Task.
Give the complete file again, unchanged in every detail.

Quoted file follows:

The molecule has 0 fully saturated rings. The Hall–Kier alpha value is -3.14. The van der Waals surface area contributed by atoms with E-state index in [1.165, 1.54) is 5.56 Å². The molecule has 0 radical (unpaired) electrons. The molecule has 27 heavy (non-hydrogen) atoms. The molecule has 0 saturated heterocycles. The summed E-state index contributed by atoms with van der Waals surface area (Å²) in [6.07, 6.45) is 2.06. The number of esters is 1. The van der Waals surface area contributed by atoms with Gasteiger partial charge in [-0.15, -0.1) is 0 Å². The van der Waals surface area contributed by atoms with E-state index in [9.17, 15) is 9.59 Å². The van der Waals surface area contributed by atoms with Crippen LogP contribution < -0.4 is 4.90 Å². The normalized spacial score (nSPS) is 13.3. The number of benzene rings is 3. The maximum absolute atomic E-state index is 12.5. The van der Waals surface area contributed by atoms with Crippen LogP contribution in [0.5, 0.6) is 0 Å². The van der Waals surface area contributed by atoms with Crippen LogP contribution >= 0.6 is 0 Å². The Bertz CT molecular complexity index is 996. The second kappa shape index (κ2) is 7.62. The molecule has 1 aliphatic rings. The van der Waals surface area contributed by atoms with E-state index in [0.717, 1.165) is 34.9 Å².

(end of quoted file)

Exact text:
The molecule has 0 fully saturated rings. The Hall–Kier alpha value is -3.14. The van der Waals surface area contributed by atoms with E-state index in [1.165, 1.54) is 5.56 Å². The molecule has 0 radical (unpaired) electrons. The molecule has 27 heavy (non-hydrogen) atoms. The molecule has 0 saturated heterocycles. The summed E-state index contributed by atoms with van der Waals surface area (Å²) in [6.07, 6.45) is 2.06. The number of esters is 1. The van der Waals surface area contributed by atoms with Gasteiger partial charge in [-0.15, -0.1) is 0 Å². The van der Waals surface area contributed by atoms with E-state index in [9.17, 15) is 9.59 Å². The van der Waals surface area contributed by atoms with Crippen LogP contribution < -0.4 is 4.90 Å². The normalized spacial score (nSPS) is 13.3. The number of benzene rings is 3. The maximum absolute atomic E-state index is 12.5. The van der Waals surface area contributed by atoms with Crippen LogP contribution in [0.5, 0.6) is 0 Å². The van der Waals surface area contributed by atoms with Crippen LogP contribution >= 0.6 is 0 Å². The Bertz CT molecular complexity index is 996. The second kappa shape index (κ2) is 7.62. The molecule has 1 aliphatic rings. The van der Waals surface area contributed by atoms with E-state index in [0.717, 1.165) is 34.9 Å².